Washington Al Gore doesn't seem to be watching his weight these days, but Sen. Hillary Rodham Clinton's people certainly are.
Some members of Clinton's team, concerned that the global warming warrior might jump into the 2008 race despite his denials, have been monitoring the former vice president's girth. A svelte Gore is a presidential Gore, they reason.
But they might not have much to worry about, judging from the stressed seams on Gore's Ralph Lauren tuxedo Oscar night.
"If he's running, he'll start losing weight fast," said a Clinton insider, who didn't want to be identified. "Judging from where he is now, I'd say he's not running. : But that could change fast."
That opinion was confirmed by one of the former vice president's closest friends, who also requested anonymity.
"When Al Gore decides to do something, he gets into physical shape," the person said. "When he was campaigning in 2000, he would have a treadmill in his room. : Gore is a former athlete, he's a very competitive man, just ask anybody who's ever played a game of pick-up basketball with him."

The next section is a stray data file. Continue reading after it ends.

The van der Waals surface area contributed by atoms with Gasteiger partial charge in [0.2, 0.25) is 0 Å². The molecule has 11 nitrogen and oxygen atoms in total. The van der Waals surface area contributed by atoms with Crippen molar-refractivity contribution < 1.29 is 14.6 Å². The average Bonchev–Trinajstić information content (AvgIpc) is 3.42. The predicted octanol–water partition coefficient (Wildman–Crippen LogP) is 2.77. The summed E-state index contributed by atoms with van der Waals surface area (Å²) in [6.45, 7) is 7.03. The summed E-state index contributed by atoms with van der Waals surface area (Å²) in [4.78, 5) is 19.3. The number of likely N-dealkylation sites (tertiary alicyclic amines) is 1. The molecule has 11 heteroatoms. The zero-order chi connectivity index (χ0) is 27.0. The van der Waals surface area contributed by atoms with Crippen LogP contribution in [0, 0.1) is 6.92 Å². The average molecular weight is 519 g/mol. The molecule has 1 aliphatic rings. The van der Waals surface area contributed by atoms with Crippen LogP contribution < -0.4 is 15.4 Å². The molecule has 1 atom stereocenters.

But one Gore insider cautioned against waistline-gazing, saying Gore was watching Clinton as closely as she is watching him.
"I don't think if you asked him today if he were running for president, he'd know one way or another," the person said, not wanting to be identified. "But if she stumbles, I guess he'll have to lose weight on the campaign trail."
Clinton's supporters are hoping that never happens. Clinton scheduled three environmental announcements in upstate New York on Monday, hours after Gore spoke at the Academy Awards.
She told reporters that she watched Gore's speech and was inspired by his plea to "exercise the will to begin to change."
The former first lady announced that she was introducing legislation to increase incentives for clean coal production and a bill that would create a strategic energy fund financed by a tax on oil company profits.
Gore allowed his weight to yo-yo during his eight years as vice president, toting along exercise gear on Air Force Two when he needed to slim down. In 1997, he ran the Marine Corps Marathon in Washington with a respectable time of 4:58:25, three years after tearing an Achilles tendon playing hoops.
In January, Donna Brazile, Gore's campaign manager in 2000, told students at Moravian College in Pennsylvania that Gore stood a good chance of running if he "has slimmed down 25 or 30 pounds" by Oscar night.
She hedged a bit after seeing him collect the best documentary award for "An Inconvenient Truth" on Sunday.
"He looked great in that Ralph Lauren tuxedo, didn't he?" she said with a laugh. "He looked presidential."